I’m currently working on the third book of a new trilogy. They’re dark urban fantasy thrillers again, but with all new characters and story. There is a brief cameo in the first book of characters from the previous duology, so there is a small crossover in worlds, but the new book are otherwise completely unrelated to the Isiah books. The trilogy follows the trials of Alex Caine, a champion underground MMA fighter who has a mild magical talent which greatly enhances his fighting skills. He learns that his arcane ability is far bigger than he realized and from that point on his world turns upside down. Books 1 and 2 of the trilogy are with my agent now and I’m working on book 3 with a view to having a first draft done before the baby is born.

They sound like good reads, Alan! Your description reminds me of The Iron Druid Chronicles, but leaning more on the dark side.

Is there anything else you’d like to add or mention to the readers?

I haven’t read the Iron Druid Chronicles – I’ll have to check them out!

Nothing more to add really, other than please check out my work if it sounds interesting to you – you can learn all you need to know at And please hit me up on Twitter and Facebook any time you like. Thanks for the opportunity to have a chat with you, Terry.

You’re welcome, Alan.

Below you can find Alan Baxter’s brief bio, incuding some links:

Alan Baxter is a Ditmar Award-nominated British-Australian author. He writes dark fantasy, sci-fi and horror, rides a motorcycle and loves his dog. He also teaches Kung Fu.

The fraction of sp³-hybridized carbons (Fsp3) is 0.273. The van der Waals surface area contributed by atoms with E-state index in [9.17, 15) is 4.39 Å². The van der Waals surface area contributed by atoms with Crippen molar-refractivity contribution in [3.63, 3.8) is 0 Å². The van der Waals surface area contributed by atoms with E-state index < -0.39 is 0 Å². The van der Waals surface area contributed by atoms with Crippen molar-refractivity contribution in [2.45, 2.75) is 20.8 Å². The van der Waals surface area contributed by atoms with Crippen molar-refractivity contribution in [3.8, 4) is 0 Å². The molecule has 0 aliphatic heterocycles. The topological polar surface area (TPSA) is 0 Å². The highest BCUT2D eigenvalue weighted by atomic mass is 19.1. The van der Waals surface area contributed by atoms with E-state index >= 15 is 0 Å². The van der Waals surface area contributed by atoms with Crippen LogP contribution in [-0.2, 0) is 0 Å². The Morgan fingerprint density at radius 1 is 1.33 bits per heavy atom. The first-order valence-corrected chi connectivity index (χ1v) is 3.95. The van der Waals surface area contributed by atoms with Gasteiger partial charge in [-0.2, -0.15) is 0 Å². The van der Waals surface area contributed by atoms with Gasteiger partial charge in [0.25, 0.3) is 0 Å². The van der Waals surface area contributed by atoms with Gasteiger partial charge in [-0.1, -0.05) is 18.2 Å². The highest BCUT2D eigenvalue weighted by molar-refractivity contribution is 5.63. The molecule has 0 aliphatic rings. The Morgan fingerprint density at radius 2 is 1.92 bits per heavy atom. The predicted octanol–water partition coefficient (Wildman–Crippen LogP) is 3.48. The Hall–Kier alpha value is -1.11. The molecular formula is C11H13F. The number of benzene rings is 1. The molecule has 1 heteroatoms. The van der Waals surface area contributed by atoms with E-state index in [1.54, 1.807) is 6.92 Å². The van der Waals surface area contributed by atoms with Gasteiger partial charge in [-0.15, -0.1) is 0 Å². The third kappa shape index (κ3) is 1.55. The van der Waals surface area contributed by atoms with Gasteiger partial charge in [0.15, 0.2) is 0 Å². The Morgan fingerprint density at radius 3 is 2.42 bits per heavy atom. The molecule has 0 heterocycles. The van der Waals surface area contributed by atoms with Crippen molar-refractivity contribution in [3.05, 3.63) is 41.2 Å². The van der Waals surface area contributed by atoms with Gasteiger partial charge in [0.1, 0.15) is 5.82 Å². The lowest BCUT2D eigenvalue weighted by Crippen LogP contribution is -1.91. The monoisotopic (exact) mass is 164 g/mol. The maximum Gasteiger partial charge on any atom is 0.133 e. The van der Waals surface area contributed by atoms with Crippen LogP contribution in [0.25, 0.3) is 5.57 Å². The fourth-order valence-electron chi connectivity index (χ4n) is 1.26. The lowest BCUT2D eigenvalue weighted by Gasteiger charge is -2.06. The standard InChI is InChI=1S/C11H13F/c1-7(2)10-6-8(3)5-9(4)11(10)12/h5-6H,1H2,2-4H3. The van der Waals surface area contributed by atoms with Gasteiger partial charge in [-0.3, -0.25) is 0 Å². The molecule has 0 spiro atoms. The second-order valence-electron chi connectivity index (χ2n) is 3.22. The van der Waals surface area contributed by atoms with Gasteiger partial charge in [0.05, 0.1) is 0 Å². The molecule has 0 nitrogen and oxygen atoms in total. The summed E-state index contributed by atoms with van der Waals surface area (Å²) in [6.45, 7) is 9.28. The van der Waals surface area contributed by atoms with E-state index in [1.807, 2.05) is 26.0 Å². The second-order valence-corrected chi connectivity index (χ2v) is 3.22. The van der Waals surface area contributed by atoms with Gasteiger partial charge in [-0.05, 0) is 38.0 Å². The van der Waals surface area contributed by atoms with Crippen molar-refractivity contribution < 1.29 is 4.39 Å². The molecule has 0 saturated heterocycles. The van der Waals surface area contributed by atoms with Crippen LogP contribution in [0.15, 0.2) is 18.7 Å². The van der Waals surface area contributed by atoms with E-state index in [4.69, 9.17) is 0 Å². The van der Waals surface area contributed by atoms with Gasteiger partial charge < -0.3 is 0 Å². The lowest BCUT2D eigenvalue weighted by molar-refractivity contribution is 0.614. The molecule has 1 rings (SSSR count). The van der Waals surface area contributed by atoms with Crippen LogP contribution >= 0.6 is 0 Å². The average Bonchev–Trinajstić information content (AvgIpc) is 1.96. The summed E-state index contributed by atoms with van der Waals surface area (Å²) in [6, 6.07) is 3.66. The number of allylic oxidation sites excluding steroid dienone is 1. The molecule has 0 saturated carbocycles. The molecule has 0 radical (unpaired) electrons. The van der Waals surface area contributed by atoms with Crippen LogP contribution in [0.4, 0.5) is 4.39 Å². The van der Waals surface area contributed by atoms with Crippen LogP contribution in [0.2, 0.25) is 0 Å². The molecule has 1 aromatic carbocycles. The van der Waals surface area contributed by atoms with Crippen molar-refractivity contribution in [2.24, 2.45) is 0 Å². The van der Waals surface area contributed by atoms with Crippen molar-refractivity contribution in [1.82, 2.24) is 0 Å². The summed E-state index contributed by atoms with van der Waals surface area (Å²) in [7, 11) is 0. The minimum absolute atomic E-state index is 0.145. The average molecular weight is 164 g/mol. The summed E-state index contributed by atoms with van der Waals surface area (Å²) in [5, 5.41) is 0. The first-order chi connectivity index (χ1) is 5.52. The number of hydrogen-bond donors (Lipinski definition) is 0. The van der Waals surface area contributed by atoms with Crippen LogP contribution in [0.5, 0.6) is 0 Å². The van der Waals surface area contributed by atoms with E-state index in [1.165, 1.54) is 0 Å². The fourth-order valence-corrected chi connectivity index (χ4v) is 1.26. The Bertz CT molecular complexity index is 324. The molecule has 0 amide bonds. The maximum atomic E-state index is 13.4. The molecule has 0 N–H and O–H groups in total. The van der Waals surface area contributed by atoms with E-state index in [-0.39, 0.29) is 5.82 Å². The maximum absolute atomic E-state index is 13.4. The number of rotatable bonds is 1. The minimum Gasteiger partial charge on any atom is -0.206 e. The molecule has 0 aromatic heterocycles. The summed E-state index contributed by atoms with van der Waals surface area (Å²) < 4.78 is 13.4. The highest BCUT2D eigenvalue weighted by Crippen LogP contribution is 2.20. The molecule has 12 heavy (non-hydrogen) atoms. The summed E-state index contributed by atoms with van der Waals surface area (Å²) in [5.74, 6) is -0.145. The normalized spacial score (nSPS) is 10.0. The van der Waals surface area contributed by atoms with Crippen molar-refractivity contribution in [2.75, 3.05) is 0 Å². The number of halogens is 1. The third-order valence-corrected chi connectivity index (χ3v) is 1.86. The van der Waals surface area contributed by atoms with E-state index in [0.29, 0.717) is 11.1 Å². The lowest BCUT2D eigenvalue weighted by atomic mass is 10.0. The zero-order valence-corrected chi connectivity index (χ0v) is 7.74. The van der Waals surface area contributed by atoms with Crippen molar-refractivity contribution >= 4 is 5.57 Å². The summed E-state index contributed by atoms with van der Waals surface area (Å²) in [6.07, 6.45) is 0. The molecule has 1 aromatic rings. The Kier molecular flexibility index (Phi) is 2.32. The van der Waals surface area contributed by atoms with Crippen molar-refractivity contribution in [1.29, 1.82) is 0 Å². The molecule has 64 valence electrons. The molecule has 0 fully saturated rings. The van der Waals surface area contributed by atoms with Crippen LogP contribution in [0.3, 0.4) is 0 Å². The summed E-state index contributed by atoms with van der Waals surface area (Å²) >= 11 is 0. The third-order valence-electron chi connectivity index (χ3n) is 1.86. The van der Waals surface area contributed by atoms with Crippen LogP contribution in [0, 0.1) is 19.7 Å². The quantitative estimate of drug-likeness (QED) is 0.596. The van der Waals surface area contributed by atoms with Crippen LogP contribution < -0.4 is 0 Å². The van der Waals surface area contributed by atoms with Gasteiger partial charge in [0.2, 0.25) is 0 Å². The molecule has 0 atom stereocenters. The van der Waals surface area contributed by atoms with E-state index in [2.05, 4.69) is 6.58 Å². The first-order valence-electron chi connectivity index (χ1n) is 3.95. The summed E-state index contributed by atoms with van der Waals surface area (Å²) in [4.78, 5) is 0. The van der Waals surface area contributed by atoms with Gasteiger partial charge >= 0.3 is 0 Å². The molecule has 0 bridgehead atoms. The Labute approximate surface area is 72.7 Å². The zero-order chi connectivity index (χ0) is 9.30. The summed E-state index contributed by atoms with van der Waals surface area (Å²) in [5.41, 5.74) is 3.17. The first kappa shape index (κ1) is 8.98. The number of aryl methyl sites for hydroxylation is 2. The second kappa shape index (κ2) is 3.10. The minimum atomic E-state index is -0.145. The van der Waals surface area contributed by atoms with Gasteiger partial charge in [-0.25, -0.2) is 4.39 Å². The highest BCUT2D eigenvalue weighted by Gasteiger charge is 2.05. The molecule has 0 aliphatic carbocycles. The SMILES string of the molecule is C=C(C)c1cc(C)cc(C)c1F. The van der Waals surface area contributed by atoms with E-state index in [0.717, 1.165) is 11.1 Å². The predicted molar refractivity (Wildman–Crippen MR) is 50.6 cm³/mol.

He is the author of the dark fantasy thriller novels, RealmShift and MageSign, co-authored the short horror novel, Dark Rite, with David Wood, and has around 50 short stories published in a variety of journals and anthologies in Australia, the US, the UK and France, including the Year’s Best Australian Fantasy & Horror (twice – 2010 & 2012).

As well as fiction, Alan is a freelance writer, penning reviews, feature articles and opinion. He’s a contributing editor and co-founder at Thirteen O’Clock, Australian Dark Fiction News & Reviews, and co-hosts Thrillercast, a thriller and genre fiction podcast. He is director and Chief Instructor of the Illawarra Kung Fu Academy. Read extracts from his novels, a novella and short stories at his website – – or find him on Twitter @AlanBaxter, and feel free to tell him what you think. About anything.

Sunday, May 19, 2013

A Few Photos from the Ohioana Book Festival and Reception


At Table with Books on Display

I had a wonderful time meeting readers and a few new authors at the 2013 Ohioana Book Festival. It was my third event with the Ohioana Library and I would love to be invited back again.

The only drawback, and it was a minor one, was the small amount of table space (each author got half of a six foot by 18 inch table). But I've worked with that many times before and considering the number of authors invited, well, I'd rather have less table space and 80+ authors.

Kathy & Me at the at the Reception

The reception was again held at the Governor's Mansion, which is a really neat place to tour. My wife, Kathy, was again able to accompany me. Every time it has been an enjoyable event, with a little food and the chance to meet and talk to fellow authors and the staff at the Ohioana Library.

While touring on our own we found the stone paver for the county where we live (Champaign) along one of the garden walkways.

The Den in the (Ohio) Governor's Mansion

Friday, May 17, 2013

2nd Interview with Author William O. Weldy


For regular visitors of Up Around the Corner, you might recall our first interview with William Weldy back in June of 2012. He has a new release out, The Onion Caper, a novel I thoroughly enjoyed and decided to invite him back to talk about his new novel and whatever else comes up.

Welcome, William. Please, take a moment to tell, or remind, us a little about yourself.

Well… I’m old. As you know, in another life I was a cop. I retired after 33 years and then taught a high school Criminal Justice program for another ten years. Now I have the time to write full time.